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Glutathione S-transferase M1, T1, and P1 gene polymorphism in laryngeal squamous cell carcinoma

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Glutathione S-transferase M1, T1, and P1 gene polymorphism in laryngeal squamous cell carcinoma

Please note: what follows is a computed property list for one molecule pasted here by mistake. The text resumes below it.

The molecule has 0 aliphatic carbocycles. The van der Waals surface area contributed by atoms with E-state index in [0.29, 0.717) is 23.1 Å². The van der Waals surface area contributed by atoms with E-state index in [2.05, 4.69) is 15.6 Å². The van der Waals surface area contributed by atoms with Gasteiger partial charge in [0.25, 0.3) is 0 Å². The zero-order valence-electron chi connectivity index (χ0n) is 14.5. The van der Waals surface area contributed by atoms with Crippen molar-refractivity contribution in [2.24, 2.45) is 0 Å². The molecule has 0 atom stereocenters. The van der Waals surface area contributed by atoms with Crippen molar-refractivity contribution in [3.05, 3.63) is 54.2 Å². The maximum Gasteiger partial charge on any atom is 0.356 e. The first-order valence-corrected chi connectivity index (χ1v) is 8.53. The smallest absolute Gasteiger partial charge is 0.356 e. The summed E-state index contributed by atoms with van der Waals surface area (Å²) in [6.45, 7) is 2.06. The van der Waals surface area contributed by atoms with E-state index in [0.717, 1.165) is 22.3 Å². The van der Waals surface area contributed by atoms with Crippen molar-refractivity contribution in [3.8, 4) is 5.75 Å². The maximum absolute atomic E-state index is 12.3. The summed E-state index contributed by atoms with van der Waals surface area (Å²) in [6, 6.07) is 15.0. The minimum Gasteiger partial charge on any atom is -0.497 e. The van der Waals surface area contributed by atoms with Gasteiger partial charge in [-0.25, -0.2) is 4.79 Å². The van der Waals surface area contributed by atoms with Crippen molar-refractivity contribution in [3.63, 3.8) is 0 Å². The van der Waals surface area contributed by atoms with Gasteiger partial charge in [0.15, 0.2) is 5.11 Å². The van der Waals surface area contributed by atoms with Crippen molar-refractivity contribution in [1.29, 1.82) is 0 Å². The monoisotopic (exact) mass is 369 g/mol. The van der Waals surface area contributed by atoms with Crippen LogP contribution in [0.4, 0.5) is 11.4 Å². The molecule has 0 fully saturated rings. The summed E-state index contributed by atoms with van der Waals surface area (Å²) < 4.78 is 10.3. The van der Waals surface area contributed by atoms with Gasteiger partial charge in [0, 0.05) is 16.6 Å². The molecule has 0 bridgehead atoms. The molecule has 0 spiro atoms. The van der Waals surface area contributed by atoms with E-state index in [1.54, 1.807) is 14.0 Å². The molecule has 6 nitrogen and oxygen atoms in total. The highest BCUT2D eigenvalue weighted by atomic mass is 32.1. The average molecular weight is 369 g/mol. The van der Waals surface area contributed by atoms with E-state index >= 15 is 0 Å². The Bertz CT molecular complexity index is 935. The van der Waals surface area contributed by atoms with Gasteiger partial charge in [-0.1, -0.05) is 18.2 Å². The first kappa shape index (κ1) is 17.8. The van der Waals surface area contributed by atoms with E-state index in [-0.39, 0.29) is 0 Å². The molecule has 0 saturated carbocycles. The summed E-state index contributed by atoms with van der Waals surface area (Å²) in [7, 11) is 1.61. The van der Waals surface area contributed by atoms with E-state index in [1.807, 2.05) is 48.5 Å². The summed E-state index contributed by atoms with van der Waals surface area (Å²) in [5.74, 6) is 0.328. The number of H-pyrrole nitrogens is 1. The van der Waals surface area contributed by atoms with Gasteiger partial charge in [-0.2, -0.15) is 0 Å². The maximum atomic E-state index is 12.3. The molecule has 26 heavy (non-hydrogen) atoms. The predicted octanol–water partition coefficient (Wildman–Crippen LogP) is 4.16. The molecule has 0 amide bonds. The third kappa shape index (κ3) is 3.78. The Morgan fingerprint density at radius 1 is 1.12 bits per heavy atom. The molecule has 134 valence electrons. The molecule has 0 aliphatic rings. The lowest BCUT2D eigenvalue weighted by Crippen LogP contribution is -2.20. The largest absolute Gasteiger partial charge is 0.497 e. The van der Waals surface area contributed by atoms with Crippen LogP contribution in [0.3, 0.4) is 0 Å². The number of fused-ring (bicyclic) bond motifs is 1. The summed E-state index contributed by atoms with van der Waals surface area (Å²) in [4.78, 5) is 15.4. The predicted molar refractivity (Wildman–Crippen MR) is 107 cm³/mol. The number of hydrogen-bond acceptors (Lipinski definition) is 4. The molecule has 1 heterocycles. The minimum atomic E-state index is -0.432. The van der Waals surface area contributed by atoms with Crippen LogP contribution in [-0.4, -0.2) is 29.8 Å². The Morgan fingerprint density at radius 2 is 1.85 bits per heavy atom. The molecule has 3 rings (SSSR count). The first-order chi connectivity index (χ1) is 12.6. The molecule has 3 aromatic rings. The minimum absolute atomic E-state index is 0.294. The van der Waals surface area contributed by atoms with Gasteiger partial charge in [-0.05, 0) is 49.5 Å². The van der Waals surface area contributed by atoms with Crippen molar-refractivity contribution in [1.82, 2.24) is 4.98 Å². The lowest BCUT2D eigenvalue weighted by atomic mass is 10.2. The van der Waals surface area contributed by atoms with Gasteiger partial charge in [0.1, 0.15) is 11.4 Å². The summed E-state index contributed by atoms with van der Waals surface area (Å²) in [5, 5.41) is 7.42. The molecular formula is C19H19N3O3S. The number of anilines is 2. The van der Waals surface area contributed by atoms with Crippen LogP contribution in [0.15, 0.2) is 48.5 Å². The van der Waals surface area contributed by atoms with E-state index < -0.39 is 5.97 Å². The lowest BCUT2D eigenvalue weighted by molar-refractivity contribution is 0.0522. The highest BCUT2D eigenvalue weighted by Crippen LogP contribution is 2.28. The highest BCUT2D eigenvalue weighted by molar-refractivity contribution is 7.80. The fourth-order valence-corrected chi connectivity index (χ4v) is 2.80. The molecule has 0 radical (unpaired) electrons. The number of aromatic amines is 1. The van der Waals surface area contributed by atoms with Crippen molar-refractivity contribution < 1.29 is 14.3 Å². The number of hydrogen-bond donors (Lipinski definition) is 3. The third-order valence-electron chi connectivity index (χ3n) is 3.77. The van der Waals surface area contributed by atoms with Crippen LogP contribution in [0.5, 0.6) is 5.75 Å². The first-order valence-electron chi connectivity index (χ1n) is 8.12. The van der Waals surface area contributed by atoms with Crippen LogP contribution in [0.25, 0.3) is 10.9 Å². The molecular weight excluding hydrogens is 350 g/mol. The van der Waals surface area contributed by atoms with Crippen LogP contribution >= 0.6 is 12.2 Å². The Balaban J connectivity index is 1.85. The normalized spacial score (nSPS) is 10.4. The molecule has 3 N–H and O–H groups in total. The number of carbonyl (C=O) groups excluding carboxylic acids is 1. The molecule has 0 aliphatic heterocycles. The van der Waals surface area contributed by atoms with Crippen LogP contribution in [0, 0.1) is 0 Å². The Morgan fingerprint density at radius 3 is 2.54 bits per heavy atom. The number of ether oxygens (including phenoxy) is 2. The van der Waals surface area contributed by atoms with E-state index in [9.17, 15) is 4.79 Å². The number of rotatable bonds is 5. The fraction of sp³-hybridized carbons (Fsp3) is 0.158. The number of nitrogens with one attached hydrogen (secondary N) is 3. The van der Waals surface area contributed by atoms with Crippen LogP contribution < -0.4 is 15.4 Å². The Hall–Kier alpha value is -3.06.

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  Glutathione S-transferase M1, T1 and P1 genepolymorphisms and the risk of developingtype 2 diabetes mellitus in Egyptian diabeticpatients with and without diabetic vascularcomplications Moyassar Ahmad Zaki  a, * , Thanaa Fathy Moghazy  a ,Mona Mohamed Kamal El-Deeb  a , Amira Hussein Mohamed  b ,Noha Arafa Ahmed Mohamed  a a Chemical Pathology Dept, Medical Research Institute, Alexandria University, Egypt b Nephrology Unit of the Internal Medicine Dept, Medical Research Institute, Alexandria University, Egypt Received 22 December 2013; accepted 22 March 2014 KEYWORDS Glutathione S-transferasegene polymorphisms;Oxidative stress;Type 2 diabetes mellitus Abstract  Background and aim of work:  Persistent oxidative stress is one of several factors thatparticipate in the pathogenesis of type 2 diabetes mellitus (T2DM). Glutathione S-transferases(GSTs) are a family of antioxidant enzymes that exert important antioxidant roles in the elimina-tion of reactive oxygen species. We aimed to assess the association of genetic polymorphisms in theGST isoenzymes M1, T1 and P1 with the risk of developing T2DM and its vascular related com-plications in Egyptian diabetic patients. Subjects and methods:  Fifty-four T2DM patients of whom twenty-seven were suffering from vas-cular complications were compared to fifty-one healthy volunteers. Null genotypes in the GSTM1 and T1 genes were screened using polymerase chain reaction (PCR). The A313G single nucle-otide polymorphism in the GSTP1 gene was detected using PCR–restriction fragment lengthpolymorphism. *Corresponding author. Address: Chemical Pathology Dept, Med-ical Research Institute, Alexandria University, PO Box 21561, 165El-Horreya Avenue, El-Hadara, Alexandria, Egypt. Tel.: +203 4282331/4285455; fax: +20 3 4283719.E-mail addresses: moyassar@gmail.com, moyassarmaz73@yahoo. com (M.A. Zaki).Peer review under responsibility of Alexandria University Faculty of Medicine. Production and hosting by Elsevier Alexandria Journal of Medicine (2014)  xxx , xxx  –  xxx Alexandria University Faculty of Medicine Alexandria Journal of Medicine www.sciencedirect.com2090-5068  ª  2014 Alexandria University Faculty of Medicine. Production and hosting by Elsevier B.V. All rights reserved.http://dx.doi.org/10.1016/j.ajme.2014.03.003 Please cite this article in press as: Zaki MA et al. Glutathione S-transferase M1, T1 and P1 gene polymorphisms and the risk of developing type 2diabetes mellitus in Egyptian diabetic patients with and without diabetic vascular complications,  Alex J Med   (2014), http://dx.doi.org/10.1016/ j.ajme.2014.03.003  Results:  No significant differences were noted between diabetic cases and control group regardingfrequencies of null genotypes of GSTM1 and GSTT1 genes ( v 2  p  = 0.631 and  v 2  p  = 0.832, respec-tively). Furthermore, both null genotypes were not associated with the risk of developing T2DM orits related vascular complications whether alone or in combination. The frequency of the heterozy-gous mutation (AG) in the A313G GSTP1 polymorphism among diabetic cases with and diabeticcases without vascular complications was significantly higher compared to the control group(  p  = 0.023). The risk of developing T2DM was significantly higher in cases presenting with com-bined heterozygous GSTP1 and null GSTM1 genotypes (Odds ratio = 6.285, 95% confidence inter-val = 1.184–33.347,  p  = 0.021). Conclusion:  Our results could point out to potential roles of GSTP1 polymorphism alone or com-bined with GSTM1 gene polymorphism in the pathogenesis of T2DM related oxidative stress.Screening for other functional GST gene polymorphisms is important to understand the impactof interaction of multiple genetic factors in the pathogenesis of T2DM. ª  2014 Alexandria University Faculty of Medicine. Production and hosting by Elsevier B.V. All rightsreserved. 1. Introduction Diabetes mellitus (DM) represents a group of metabolic dis-eases characterized by hyperglycemia resulting from defectsin pancreatic insulin secretion, insulin action, or both. Thechronic hyperglycemia of diabetes is associated with long-termdamage, dysfunction, and failure of different organs, especiallythe eyes, kidneys, nerves, heart, and blood vessels. 1 Diabetesremains a major public health issue. In 2010, it was estimatedthat 4.787 million Egyptians suffer from diabetes, particularlytype 2 (T2DM), and that diabetes will increase to 8.615 millionEgyptians by the year 2030. 2,3 Oxidative stress is one of several mechanisms that contrib-ute in the pathogenesis of T2DM and its related vascular com-plications. It represents a state of imbalance between pro-oxidants and antioxidant defense system. The hyperglycemiainduced overproduction of reactive oxygen species (ROS) suchas superoxide, hydrogen peroxide and hydroxyl radical, alongwith reactive nitrogen species (RNS) such as nitric oxide causesoxidation of DNA, proteins and other cellular componentsleading to their damage. 4,5 The metabolic abnormalities of dia-betes cause increased mitochondrial superoxide overproduc-tion in endothelial cells of both large and small vessels, aswell as the myocardium. This causes the activation of majorpathways which increase intracellular ROS. 6,7 Studies have shown that individuals with loweredantioxidant capacity are at increased risk of T2DM. 8,9 Alterations in the endogenous ROS scavenging defense mech-anisms may lead to ineffective scavenging of ROS, resultingin oxidative damage and tissue injury. 3 Pancreatic  b -cellshave emerged as a putative target of oxidative stress-inducedtissue damage being sensitive to cytotoxic stress because of their little expression of antioxidant enzymes. This seems toexplain in part the progressive deterioration of   b -cell functionin T2DM. 10 Different families have been identified in detoxification orreduction of ROS production. Glutathione S-transferases(GSTs) are the most important family of phase II isoenzymesknown to detoxify a variety of electrophilic compounds,including carcinogens, chemotherapeutic drugs, environmentaltoxins, and DNA products generated by ROS damage to intra-cellular molecules. Detoxification via GSTs is achieved by con- jugating them with glutathione. GSTs thus play a major role ascellular antimutagen and in antioxidant defense mechanisms. 11 Two distinct superfamilies of GST isoenzymes exist; one fam-ily comprises cytosolic, soluble dimeric enzymes, 12 and theother superfamily is composed of membrane bound trimericproteins named the membrane associated proteins in eicosa-noid and glutathione (MAPEG) metabolism. 13 Human soluble GSTs collectively account for 4% of totalsoluble proteins in the liver. They exist as 50 KDa dimeric pro-teins with both subunits being from the same class of GSTs. 14 Based on sequence similarity, at least eight members of thecytosolic family have been identified in humans named Mu(M), Kappa (K), Alpha (A), Pi (P), Omega (O), Theta (T),Zeta (Z), and Sigma (S). 15 Among candidate genes related to oxidative stress, genesfor cytosolic GSTs, particularly GSTM1, GSTT1 and GSTP1were intensively studied in different disease states owing totheir potential modulating roles in individual susceptibility toenvironmentally induced diseases. GSTM1 and GSTT1 genesare polymorphic in humans and the null genotypes are accom-panied by lack of enzyme activity. 16,17 On the other hand, theGSTP1 single nucleotide polymorphism (SNP) present onexon 5 is characterized by guanine replacing adenine base atposition 313 (A313G) of the gene nucleotides. This results invaline replacing isoleucine amino acid at position 105 in theGSTP1 isoenzyme protein. Such replacement results in theappearance of a new allele with alteration in specific activityfor substrate compared to wild-type allele. 18 Several investigators have determined the clinical or geneticfactors associated with T2DM with interests to detoxificationagents. As regards GSTM1, T1 and P1 isoenzymes, studieson Egyptian, 3 Chinese, 19 and Brazilian 20 populations reporteda significant association of the null mutation of GSTT1 geneand T2DM, whereas in studies involving Turkish, 21,22 NorthIndian, 23 and Southern Iran 24 populations this associationwas observed between GSTM1 deletion and T2DM. Recently,studies conducted on Japanese 25 and South Indian popula-tion 26 as well as another meta-analysis study involving Asian,European and African diabetic populations 27 reported theassociation of both GSTM1 and GSTT1 null genotypes withthe risk of developing T2DM. The North Indian 23 and anotherEgyptian study conducted in T2DM 28 were the only ones dem-onstrating a significant association of the GSTP1 SNP(A313G) with T2DM.2 M.A. Zaki et al. Please cite this article in press as: Zaki MA et al. Glutathione S-transferase M1, T1 and P1 gene polymorphisms and the risk of developing type 2diabetes mellitus in Egyptian diabetic patients with and without diabetic vascular complications,  Alex J Med   (2014), http://dx.doi.org/10.1016/ j.ajme.2014.03.003  The different ethnic backgrounds creating such a contro-versy in results and scarcity of GST genetic studies conductedamong Egyptian T2DM patients invited us to carry out thiscase-control study to assess the frequency of GSTM1, GSTT1and GSTP1 genotypes in T2DM and explore any possible rela-tion(s) between the genotypes and the risk of developingT2DM and its related vascular complications. To the best of our knowledge, the current study is one of few studies address-ing the GSTP1 point mutation as well as the GSTM1 andGSTT1 gene polymorphisms among Egyptian T2DM patients. 2. Subjects Informed consents were obtained from the one hundred andfive individuals enrolled in this study. The Research EthicsCommittee of the Medical Research Institute approved thestudy protocol. Fifty-four diabetic patients were selected fromthe Internal Medicine department of the Institute, with twenty-seven of them suffering from T2DM related vascular complica-tions at the time of the study. Fifty-one apparently healthy vol-unteers obtained from the outpatient clinics of the Instituteserved as a control group. Cases suffering from any type of malignancy as well as bronchial asthma, hypertension preced-ing T2DM, cardiac, primary renal and liver diseases wereexcluded from this study. 3. Methods 3.1. Clinical examination and anthropometric measurements To all the studied subjects, a thorough history was taken withstress on the duration of diabetes, as well as T2DM related vas-cular complications. Physical examination was done with stresson diabetes related vascular complications. Blood pressure wasrecorded. Ultrasonographic evaluation of the liver and kidneyswas done. A slit lamp fundus examination to document reti-nopathyanda12leadstandardelectrocardiogramtodocumentdiabeticischemicchangesweredone.Anthropometricmeasure-ments, namely body weight and height along with the calcula-tion of body mass index (BMI) were done. Ultrasonographicdeterminationoftherightandleftcarotidarteriesintimamediathickness (CIMT) was done using a  b -mode ultrasound todetect peripheral atherosclerotic changes. 29 3.2. Laboratory investigations3.2.1. Biochemical analysis Following a twelve hour fasting period, concomitant venousblood samples and early morning midstream urine specimenswere obtained from every participant. Fasting serum sampleswere used for the determination of concentrations of glucose,creatinine, total cholesterol and its high density fraction, tri-glycerides, and activity of alanine aminotransferase enzyme.Determination of urinary albumin and creatinine concentra-tions were done in the urine sample. Biochemical analysiswas conducted on the Olympus AU400 clinical chemistry ana-lyzer (Beckman Coulter Inc, Brea CA, USA). Calculations of serum low density lipoprotein fraction using Friedwald’s for-mula and urinary albumin to creatinine ratio (ACR) weredone. 30,31 Whole blood percent glycated hemoglobin (HbA 1c )value was determined using an ion exchange column chro-matographic technique (Biosystems SA, Barcelona, Spain)according to the manufacturer’s instructions. 3.2.2. Genomic analysis Whole EDTA blood was used for genomic DNA extractionfrom peripheral mononuclear cells using a GeneJET  columnbased genomic DNA purification kit (Fermentas, ThermoFischer Scientific Inc., USA) according to the manufacturer’sinstructions. The integrity of the extracted DNA was assessedqualitatively by electrophoresis on a 1% agarose gel. Quantita-tive determination of concentration and purity of DNA wasdone using the NanoDrop  1000 Spectrophotometer (ThermoFischer Scientific, Wilmington, Delaware USA).The A313G SNP of the GSTP1 gene was determined usinga PCR – restriction fragment length polymorphism (RFLP)according to the method described by Harries LW et al.(1997). 32 Briefly, 12  l L (50–150 ng) of genomic DNA weremixed in a 0.2 mL sterile eppendorf tube with 0.2  l L of eachforward (5 0 -ACCCCAGGGCTCTATGGGAA-3 0 ) and reverse(5 0 -TGAGGGCACAAGAAGCCCCT-3 0 ) primers (Fermentas – Thermo Fischer Scientific Inc., USA) in concentrations of 5 pmol per reaction tube, 12.5  l L DreamTaq   Green PCRMaster Mix (2 · ) (Fermentas – Thermo Fischer ScientificInc., USA), and completed to a final reaction volume of 25  l L using nuclease free sterile water. The PCR thermalcycler (Quanta Biotech, UK) conditions were as follows; a5 min initial denaturation phase at 95  C, followed by 30 cyclesof denaturation (94  C, 30 s), annealing (55  C, 30 s), andextension (72  C, 30 s), and a final elongation step of 5 minat 72  C. The resulting 176-bp fragment, generated by PCR,was electrophoretically separated on a 2% agarose gel andvisualized by ethidium bromide staining to confirm its pres-ence. The PCR product was subjected to an RFLP using anAlw261 restriction endonuclease (Fermentas – Thermo FischerScientific Inc., USA). The digestion reaction was carried out ina 1.5 mL sterile eppendorf tube, where 5  l L of PCR productwere mixed with 0.5  l L enzyme, 1  l L enzyme buffer, and com-pleted to a final reaction volume of 15  l L with nuclease freesterile water. The mixture was incubated at 37  C for one hourusing a thermomixer (Eppendorf AG Hamburg, Germany).The digestion products electrophoretically separated on a2% agarose gel revealed one of three possibilities; a singleundigested band at 176 base pairs indicating the presence of a homozygote AA allele (wild type), the presence of a restric-tion site resulting in two fragments (91 and 85 base pairs) indi-cating the presence of a GG homozygote mutant allele, andlastly three bands (176, 91 and 85 base pairs) indicating thepresence of an A/G heterozygote mutant allele.Screening for deletions in the GSTM1 and GSTT1 geneswas done using PCR according to the method described byBid HK et al. (2010) for both genes. 23 Briefly, 12  l L of geno-mic DNA (50–150 ng) was mixed in a 0.2 mL sterile eppren-dorf tube with 0.2  l L of forward and reverse primers(Fermentas – Thermo Fischer Scientific Inc., USA) in concen-trations of 5 pmol per reaction tube, 12.5  l L DreamTaq  Green PCR Master Mix (2 · ) (Fermentas – Thermo FischerScientific Inc., USA), and completed to a final reaction volumeof 25  l L using nuclease free sterile water. An internal controlwas used with every reaction in a multiplex manner to verifythe successfulness of PCR composed of forward and reverseGene polymorphisms and risk of type 2 diabetes mellitus 3 Please cite this article in press as: Zaki MA et al. Glutathione S-transferase M1, T1 and P1 gene polymorphisms and the risk of developing type 2diabetes mellitus in Egyptian diabetic patients with and without diabetic vascular complications,  Alex J Med   (2014), http://dx.doi.org/10.1016/ j.ajme.2014.03.003  primers that amplify exon-7 of the CYP1A1 gene. Details of primer sequences and thermocycler (S96 Quanta Biotech,UK) conditions are available in Table 1. The PCR productswere visualized using electrophoretic separation on a 2% aga-rose gel. PCR products representing GSTM1 and GSTT1 posi-tive genotypes yielded bands of 215 and 480 bp, respectively,while the internal positive control (CYP1A1) PCR productband corresponded to 312 bp. Such genotyping approach didnot allow for detecting heterozygous carriers of GSTM1 orGSTT1 deletion; hence, the GSTM1-0 or GSTT1-0 genotypegroupincludedonly patientshomozygous forGSTM1or GSTT1deletion. The GSTM1-1 or GSTT1-1 genotype group includedhomozygous and heterozygous carriers of the functional allele. 3.3. Statistical analysis Statisticalanalysisofdatawasperformedusingstatisticalpack-ages of Social Science (SPSS) version 20 (SPSS, Inc., Chicago,IL,USA). 33 DatawerecodedandfedtotheSPSSsoftwarepack-age.D’Agostino–Pearson K  -squaredtestfornormalitywasusedto test for the degree of deviation from normal distributionacross all quantitative variables in all groups and subgroups.Fornormallydistributedvariables,descriptivemeasuresnamelymean and standard deviation were applied and independentsamples  t -test for comparison between groups. For abnormallydistributed quantitative variables, descriptive measures namelymedian, and range were applied, and Mann–Whitney test forcomparison between groups. For comparing nominal clinicaldata variables between groups, Chi-square test with a MonteCarlo estimate of exact  p -values as well as Fisher’s exact testwere used depending on the expected frequencies. Being a casecontrol study, Odds ratio was used to measure the impact of GSTgenotypesorallelesontheriskofdevelopingtype2diabe-tesmellitus.Chi-squaretestforgoodnessoffitwasusedtocom-pare the observed frequencies of different GSTP1 genotypesamong all subjects to expected frequencies according toHardy–Weinberg equilibrium equation. 34 A  p -value less than0.05 was considered statistically significant. 4. Results A total number of 105 individuals (54 T2DM patients and 51healthy volunteers) were genotyped for the three members of the GST family. Screening for the GSTT1, M1 and P1 genepolymorphisms was done using multiplex PCR for the first 2isoenzymes and PCR-RFLP for the third one. The demo-graphical characteristics, namely age and sex, are summarizedin Table 2. The duration of disease in all diabetic cases variedfrom five to fifteen years. A significantly higher BMI meanvalue was demonstrated in all diabetic cases compared to thecontrol group (Table 2). Atherosclerosis in diabetics was evi-denced by a significantly higher median value of CIMT com-pared to the control group (Table 2). Also median values of both systolic and diastolic blood pressure were significantlyhigher in diabetic cases with vascular complications comparedto those without vascular complications and control group(Table 2).Poor glycemic control noted in diabetic cases was evidencedby the significantly higher mean values of whole blood glycat-ed hemoglobin, and serum fasting glucose compared to thecontrol group. Renal affection in cases suffering from diabeticnephropathy was noted by the significantly higher medianvalue of urinary albumin to creatinine ratio in diabetics withvascular complications compared to those without vascularcomplications and control group (Table 2). The hypertensivestate present in diabetics with vascular complications couldbe an aggravating factor. Furthermore the disturbed lipid pat-tern secondary to poor glycemic control was also noted in dia-betic cases (Table 2).As regards the GSTs gene polymorphisms, the GSTP1genotypes in controls and diabetic cases as well as the totalsubjects were in agreement with Hardy Weinberg equilibrium(Table 3). No significant differences were noted between dia-betic patients with and without vascular complications andcontrol group regarding GSTM1 and GSTT1 both insertedand deleted (  p  = 0.631 and  p  = 0.832, respectively) (Table 4).The only difference noted was in the GSTP1 SNP where dia-betic cases had a lower wild genotype (AA) and a higher het-erozygous (AG) genotype compared to control group with  p -valueapproaching statistical significance (  p  = 0.053) (Table 4).Furthermore, in cases with vascular complications the GSTP1wild (AA) genotype was significantly lower and the heterozy-gous (AG) genotype was significantly higher compared tocases without vascular complications and control group(  p  = 0.023) (Table 4). When diabetic cases with vascular com-plications were categorized according to the type of vascular Table 1  Primer sequences and cycler conditions for amplification of GSTM1 and GSTT1 genes. Genes Primers Cycler conditionsGSTM1 Forward GSTM1 Initial Denaturation 95  C–5 min5 0 -GAACTCCCTGAAAAGCTAAAGC-3 0 35 Cycles Denaturation 94  C–30 sReverse Annealing 55  C–30 s5 0 -GTTGGGCTCAAATATACGGTGG-3 0 Extension 72  C–30 sFinal elongation 72  C–10 minGSTT1 Forward GSTT1 Initial Denaturation 94  C–5 min5 0 -TTCCTTACTGGTCCTCACATCTC-3 0 35 Cycles Denaturation 94  C–1 minReverse Annealing 59  C–1 min5 0 -TCACGGGATCATGGCCAGCA-3 0 Extension 72  C–1 minFinal elongation 72  C–10 minCYP1A1 Forward(Exon-7) 5 0 -GAACTGCCACTTCAGCTGTCT-3 0 Reverse5 0 -CAGCTGCATTTGGAAGTGCTC-3 0 4 M.A. Zaki et al. Please cite this article in press as: Zaki MA et al. Glutathione S-transferase M1, T1 and P1 gene polymorphisms and the risk of developing type 2diabetes mellitus in Egyptian diabetic patients with and without diabetic vascular complications,  Alex J Med   (2014), http://dx.doi.org/10.1016/ j.ajme.2014.03.003  Table 2  Some demographical and clinical characteristics, anthropometric and radiological data, as well as biochemical parametersamong the studied groups. Items Controls ( n  = 51)mean/median ± SD/Min–MaxDiabetic patients( n  = 54)mean/median ± SD/Min–Max  p -value Gender Male  n  = 16 (31.4%)  n  = 20 (37.0%)  v 2  p  = 0.541Female  n  = 35 (68.6%)  n  = 34 (63.0%)Age (years) 43.37 ± 11.07 49.96 ± 8.99  t  p 1 = 0.001 * BMI (kg/m 2 ) 27.39 ± 2.8 30.56 ± 3.97  t  p 1 < 0.001 * CIMT (cm) 0.44 (0.3–0.62) 0.58 (0.40–2.30)  MW  p 1 < 0.001 * Duration of disease (years) – 10.5 ± 5.49 – Whole blood HbA 1c  (%) 4.84 ± 0.38 8.52 ± 2.25  t  p 1 < 0.001 * Serum (Fasting) Glucose (mg/dL) 90 (74–99) 168 (78–448)  MW  p 1 < 0.001 * Creatinine (mg/dL) 0.9 (0.6–1.2) 1.0 (0.7–5.1)  MW  p 1 < 0.001 * ALT (U/L) 15 ± 7 26 ± 12  t  p 1 < 0.001 * Total cholesterol (mg/dL) 174 ± 22 207 ± 12  t  p 1 < 0.001 * HDL-cholesterol (mg/dL) 55 ± 12 44 ± 13  t  p 1 < 0.001 * LDL-cholesterol (mg/dL) 100 ± 19 130 ± 45  t  p 1 < 0.001 * Triglycerides (mg/dL) 94 ± 31 172 ± 77  t  p 1 < 0.001 * Items Control group( n  = 51) T2DM without vascularcomplications( n  = 27)T2DM with vascularcomplications( n  = 27)  p 2/  p 3/  p 4 values Blood pressure Systolic (mmHg) 115 (90–135) 130 (90–135) 140 (110–180)  t  p 2 < 0.001 *t  p 3 < 0.001 * Diastolic (mmHg) 70 (60–85) 80 (60–85) 90 (60–110)  t  p 4 < 0.001 * Urine ACR (mg/gm) 11.0(2.0–28.5) 15.7 (2.3–29.6) 60.0 (1.5–1749.0)  t  p 2 = 0.153 t  p 3 < 0.001 *t  p 4 < 0.001 *  p 1-value describes the statistical difference between control group and whole diabetic cases.  p 2-value describes the statistical difference in urinary ACR between control group and diabetic cases without vascular complications.  p 3-value describes the statistical difference in urinary ACR between control group and diabetic cases with vascular complications.  p 4-value describes the statistical difference in urinary ACR between diabetic cases without and with vascular complications. Abbreviations:  ACR, Albumin to creatinine ratio; ALT, Alanine aminotransferase; BMI, body mass index; CIMT, Carotid intima mediathickness, HbA1c, Glycated hemoglobin, HDL-C, high density lipoprotein cholesterol, LDL-C, Low density lipoprotein cholesterol. * A  p -value less than 0.001 was considered highly significant. * A  p -value less than 0.05 was considered statistically significant. Table 3  The agreement of GSTP1 genotypes with Hardy Weinberg (HW) equilibrium. Genotype Observed HW expected  x 2  p -valueNumber % Number % Control group Wild (AA) 38 74.5 37.1 72.7 1.002 0.316Heterozygous mutant (AG) 11 21.6 12.8 25.1Homozygous mutant (GG) 2 3.9 1.1 2.2 Diabetic group Wild (AA) 29 53.7 30.4 56.3 0.995 0.318Heterozygous mutant (AG) 23 42.6 20.3 37.6Homozygous mutant (GG) 2 3.7 3.4 6.1 Total subjects Wild (AA) 67 63.8 67.2 64.0 0.014 0.902Heterozygous mutant (AG) 34 32.4 33.6 32.0Homozygous mutant (GG) 4 3.8 4.2 4.0A  p -value less than 0.05 was considered statistically significant. Gene polymorphisms and risk of type 2 diabetes mellitus 5 Please cite this article in press as: Zaki MA et al. Glutathione S-transferase M1, T1 and P1 gene polymorphisms and the risk of developing type 2diabetes mellitus in Egyptian diabetic patients with and without diabetic vascular complications,  Alex J Med   (2014), http://dx.doi.org/10.1016/ j.ajme.2014.03.003